I welcomed the member’s amendment to the Scottish Government’s motion. In the past two debates that I have led in the Parliament, I have found myself agreeing with Mike Rumbles on a number of occasions, despite my better instincts.
For a number of years, we have provided funding to Cycling Scotland for bikeability Scotland cycle training for all primary school children in Scotland. This year, we are investing around £800,000 for that training. On the back of the amendment that was accepted, the member will know that we will double our spend on active travel. It is fair to assume that a reasonable proportion of that money will go towards ensuring that the ambitions in the Liberal Democrats’ amendment are met.
Earlier this month, I met Cycling Scotland and a number of active travel stakeholder organisations to discuss this very issue. I have asked that Cycling Scotland redouble its efforts to promote the funding to local authorities and schools, and I would be happy to listen to any ideas that the member has.
I will try to give a little more detail as the programme develops, and I will keep the member updated. He will understand that, in doubling the budget on active travel, we want to get as much bang for our buck as we can. We are talking to active travel stakeholders, and we are looking at international and United Kingdom comparators to see how we can meet those ambitions.
In 2016-17, 36,711 primary school children—a record number—took part in bikeability Scotland cycle training. Nevertheless, in keeping with the member’s amendment, we would like to see many more children take part. I will endeavour to keep the member updated.
With regard to increasing cycling rates, we are putting a lot of effort into encouraging our young people to be more active through active travel. However, the programme should be seen as something not just for young people; I also recommend active travel and cycling to those of a vintage disposition.
In teaching our children to cycle safely, we must create an environment in which there are safe places for children to cycle. Will the minister look at how we can create an environment around our schools such that our children have the opportunity to cycle to and from school?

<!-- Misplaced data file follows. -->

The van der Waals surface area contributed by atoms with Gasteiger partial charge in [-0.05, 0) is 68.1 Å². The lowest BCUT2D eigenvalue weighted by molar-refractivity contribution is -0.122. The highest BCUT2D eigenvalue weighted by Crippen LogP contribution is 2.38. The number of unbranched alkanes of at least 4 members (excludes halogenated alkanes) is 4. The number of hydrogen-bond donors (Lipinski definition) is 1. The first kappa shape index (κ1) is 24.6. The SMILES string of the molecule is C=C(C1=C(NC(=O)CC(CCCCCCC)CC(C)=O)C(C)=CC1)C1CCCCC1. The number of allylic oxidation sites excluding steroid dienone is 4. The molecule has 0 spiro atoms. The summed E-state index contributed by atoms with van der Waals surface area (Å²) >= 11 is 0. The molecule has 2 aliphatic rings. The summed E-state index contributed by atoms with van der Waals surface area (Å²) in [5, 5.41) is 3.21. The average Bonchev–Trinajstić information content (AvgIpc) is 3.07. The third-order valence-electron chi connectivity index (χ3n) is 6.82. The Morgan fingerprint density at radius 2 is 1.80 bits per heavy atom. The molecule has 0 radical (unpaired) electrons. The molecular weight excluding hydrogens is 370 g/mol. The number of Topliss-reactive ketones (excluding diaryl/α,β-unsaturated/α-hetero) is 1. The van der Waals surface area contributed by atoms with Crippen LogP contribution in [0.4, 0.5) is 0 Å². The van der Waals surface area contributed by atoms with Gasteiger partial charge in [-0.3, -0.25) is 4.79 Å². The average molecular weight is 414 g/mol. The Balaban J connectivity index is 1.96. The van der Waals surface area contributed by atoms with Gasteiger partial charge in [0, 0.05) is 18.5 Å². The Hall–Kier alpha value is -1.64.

The member makes the point well. I remember him talking in the active travel debate about his family circumstances and how he would be more comfortable if there were segregated cycle paths. The Scottish Government thinks that segregated cycle paths will make our roads safer, and I give the member a guarantee that we will continue to invest in segregated cycle paths through our community links and community links plus programmes.
Bikeability training, which was previously the cycling proficiency test, contains an element of on-road training, which I think is excellent for children.
The member will know about our guidelines and recommendations to local authorities on 20mph zones around schools, which we think are a great idea. If he has further ideas about how we can improve safety on our roads, particularly for those who are travelling to our schools, I am all ears.
After our active travel debate last week, I asked that very question so that I could examine the figures. From next year, when the active travel budget increases, we will spend at least £14.80 per head of population in Scotland on active travel. In England, if we exclude London, the figure is £6.50; in Wales, it is estimated to be between £3 and £5; and according to Cycling UK, spending in Northern Ireland is acknowledged to be “limited and spread thinly.” I am pleased to say that Scotland leads the way on that endeavour.